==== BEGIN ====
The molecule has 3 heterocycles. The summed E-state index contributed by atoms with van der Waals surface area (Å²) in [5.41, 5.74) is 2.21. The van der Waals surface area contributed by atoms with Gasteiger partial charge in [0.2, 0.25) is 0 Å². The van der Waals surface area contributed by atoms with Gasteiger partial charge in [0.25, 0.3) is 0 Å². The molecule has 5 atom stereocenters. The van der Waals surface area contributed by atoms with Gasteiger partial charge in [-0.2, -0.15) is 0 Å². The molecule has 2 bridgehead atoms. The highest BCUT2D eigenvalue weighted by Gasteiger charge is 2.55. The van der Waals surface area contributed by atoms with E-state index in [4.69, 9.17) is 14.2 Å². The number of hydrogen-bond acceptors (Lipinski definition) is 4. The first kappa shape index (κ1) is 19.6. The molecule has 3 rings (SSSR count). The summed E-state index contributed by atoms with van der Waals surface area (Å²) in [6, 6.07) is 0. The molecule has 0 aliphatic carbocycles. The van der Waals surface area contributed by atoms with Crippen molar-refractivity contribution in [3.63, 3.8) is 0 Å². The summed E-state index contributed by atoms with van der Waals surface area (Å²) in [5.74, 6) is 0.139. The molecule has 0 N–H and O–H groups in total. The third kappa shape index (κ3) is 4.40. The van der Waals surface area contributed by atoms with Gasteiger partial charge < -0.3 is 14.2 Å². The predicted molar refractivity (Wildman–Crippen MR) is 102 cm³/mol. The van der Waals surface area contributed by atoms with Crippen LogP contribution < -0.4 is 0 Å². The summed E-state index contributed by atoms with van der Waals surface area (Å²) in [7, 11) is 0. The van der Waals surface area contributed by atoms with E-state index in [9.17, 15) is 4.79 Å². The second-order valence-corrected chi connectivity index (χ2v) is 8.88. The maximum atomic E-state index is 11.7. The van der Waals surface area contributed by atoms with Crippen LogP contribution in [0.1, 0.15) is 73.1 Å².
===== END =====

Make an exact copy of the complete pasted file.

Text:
The molecule has 3 heterocycles. The summed E-state index contributed by atoms with van der Waals surface area (Å²) in [5.41, 5.74) is 2.21. The van der Waals surface area contributed by atoms with Gasteiger partial charge in [0.2, 0.25) is 0 Å². The van der Waals surface area contributed by atoms with Gasteiger partial charge in [0.25, 0.3) is 0 Å². The molecule has 5 atom stereocenters. The van der Waals surface area contributed by atoms with Gasteiger partial charge in [-0.2, -0.15) is 0 Å². The molecule has 2 bridgehead atoms. The highest BCUT2D eigenvalue weighted by Gasteiger charge is 2.55. The van der Waals surface area contributed by atoms with E-state index in [4.69, 9.17) is 14.2 Å². The number of hydrogen-bond acceptors (Lipinski definition) is 4. The first kappa shape index (κ1) is 19.6. The molecule has 3 rings (SSSR count). The summed E-state index contributed by atoms with van der Waals surface area (Å²) in [6, 6.07) is 0. The molecule has 0 aliphatic carbocycles. The van der Waals surface area contributed by atoms with Crippen molar-refractivity contribution in [3.63, 3.8) is 0 Å². The summed E-state index contributed by atoms with van der Waals surface area (Å²) in [5.74, 6) is 0.139. The molecule has 0 N–H and O–H groups in total. The third kappa shape index (κ3) is 4.40. The van der Waals surface area contributed by atoms with Gasteiger partial charge < -0.3 is 14.2 Å². The predicted molar refractivity (Wildman–Crippen MR) is 102 cm³/mol. The van der Waals surface area contributed by atoms with Crippen LogP contribution < -0.4 is 0 Å². The summed E-state index contributed by atoms with van der Waals surface area (Å²) in [7, 11) is 0. The van der Waals surface area contributed by atoms with E-state index in [9.17, 15) is 4.79 Å². The second-order valence-corrected chi connectivity index (χ2v) is 8.88. The maximum atomic E-state index is 11.7. The van der Waals surface area contributed by atoms with Crippen LogP contribution in [0.1, 0.15) is 73.1 Å².